Empathy helps Mallory Bower light students' major, career paths

In this issue’s Spotlight, meet Mallory Bower, associate director of career services. Once a first-generation student seeking her own answers, she identifies closely with students’ concerns about the future.

Q. Where were you born and raised?
A. I’m from Pennsylvania, the Pocono area. It’s about a three-hour jump down 81.

Q. When did you come to SUNY Oswego?
A. Three years ago. I was working in North Carolina, at the University of North Carolina at Pembroke, for a number of years and it was just a little too far from family and home. So my husband and I decided it was time to move a little closer. If you think Oswego is a small town, you haven’t been to Pembroke. I remember being really excited that we have restaurants here! (Laughs.) So we are enjoying the Oswego life.

Q. Why did you accept the position at this college?
A. My husband and I both interviewed here. We are sort of a dual higher education couple. When we got here, we found there were a lot of alums working on campus. They said things like, “I Iike it here and I’m never going to leave.” We figured that was a really good sign. The people we met here when we interviewed really solidified it for us—and the fact that we both got jobs, of course. The lake, the scenery and especially the students we met really sealed that deal.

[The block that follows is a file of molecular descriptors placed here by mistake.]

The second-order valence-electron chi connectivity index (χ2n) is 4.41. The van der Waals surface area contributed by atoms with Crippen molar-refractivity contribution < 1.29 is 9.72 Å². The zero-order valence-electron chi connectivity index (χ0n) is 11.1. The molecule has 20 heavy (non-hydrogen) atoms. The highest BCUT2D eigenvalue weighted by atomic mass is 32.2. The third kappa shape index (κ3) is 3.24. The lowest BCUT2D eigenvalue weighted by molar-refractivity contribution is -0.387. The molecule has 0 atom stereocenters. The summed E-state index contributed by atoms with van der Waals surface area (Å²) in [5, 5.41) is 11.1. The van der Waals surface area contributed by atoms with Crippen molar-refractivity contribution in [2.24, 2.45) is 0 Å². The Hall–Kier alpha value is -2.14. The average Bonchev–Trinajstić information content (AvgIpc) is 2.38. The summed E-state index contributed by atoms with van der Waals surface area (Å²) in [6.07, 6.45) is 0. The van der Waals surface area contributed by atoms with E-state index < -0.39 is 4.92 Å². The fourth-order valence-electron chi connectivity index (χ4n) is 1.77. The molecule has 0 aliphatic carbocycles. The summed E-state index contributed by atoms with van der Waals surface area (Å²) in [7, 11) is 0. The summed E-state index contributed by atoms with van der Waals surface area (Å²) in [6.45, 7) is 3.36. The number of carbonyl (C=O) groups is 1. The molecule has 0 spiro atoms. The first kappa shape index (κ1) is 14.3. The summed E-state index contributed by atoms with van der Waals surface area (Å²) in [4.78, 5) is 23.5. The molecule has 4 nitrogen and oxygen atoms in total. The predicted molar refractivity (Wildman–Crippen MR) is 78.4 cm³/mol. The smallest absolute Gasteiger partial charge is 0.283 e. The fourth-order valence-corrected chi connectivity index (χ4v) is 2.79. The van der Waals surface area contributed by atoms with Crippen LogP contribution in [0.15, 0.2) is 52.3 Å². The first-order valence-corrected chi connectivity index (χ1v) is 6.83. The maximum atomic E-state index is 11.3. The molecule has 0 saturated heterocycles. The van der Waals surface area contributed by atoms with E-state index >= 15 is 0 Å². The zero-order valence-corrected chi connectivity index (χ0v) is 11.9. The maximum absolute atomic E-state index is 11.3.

Q. Can you tell us a bit about your educational background?
A. I went to college at Clarion University in Pennsylvania. I was studying communications. I was a bit like other college students—I was kind of floundering, trying to find my way. I was a first-generation college student. When I got to orientation, I had no idea what a college major was. I signed up for English, because I was good at it in high school, but didn’t really know what that meant. I didn’t know there was a degree for journalism until someone explained it to me. I tried a lot of things through college, trial and error.

Q. How did you get pointed toward career services?
A. I had a lot of great internships, one of which was with the United Way in Clarion County doing event planning and PR. Ended up through a couple of connections doing an event planning internship in the career center on campus at Clarion. Planned some large-scale events, but was also critiquing resumes and meeting with some students on simple low-level job search things. I figured out that I liked that better than the event planning part. I went to Indiana University of Pennsylvania for graduate school in student affairs.

Q. What are your duties in Career Services?
A. I am the career coach for business, communication, health care and STEM. So what I do is help students throughout their time at Oswego, from Day One, helping them figure out what to major in if they haven’t chosen one, helping them change majors, and once they have chosen a major I help them with, “OK, what do I do with that now?” So all of the things I struggled with, I help students with now—how to find their way, what they might want to do as a career, helping them plug into opportunities and meet people in those career fields. We work closely with the Center for Experiential Learning and Alumni Relations to bring alums and employers to campus to connect to students. We do some large-scale event planning in the area of careers, and help students prepare for job searches. I also teach two courses—“Strategic Communication in Business” for communication studies and a general studies course in life planning and career exploration.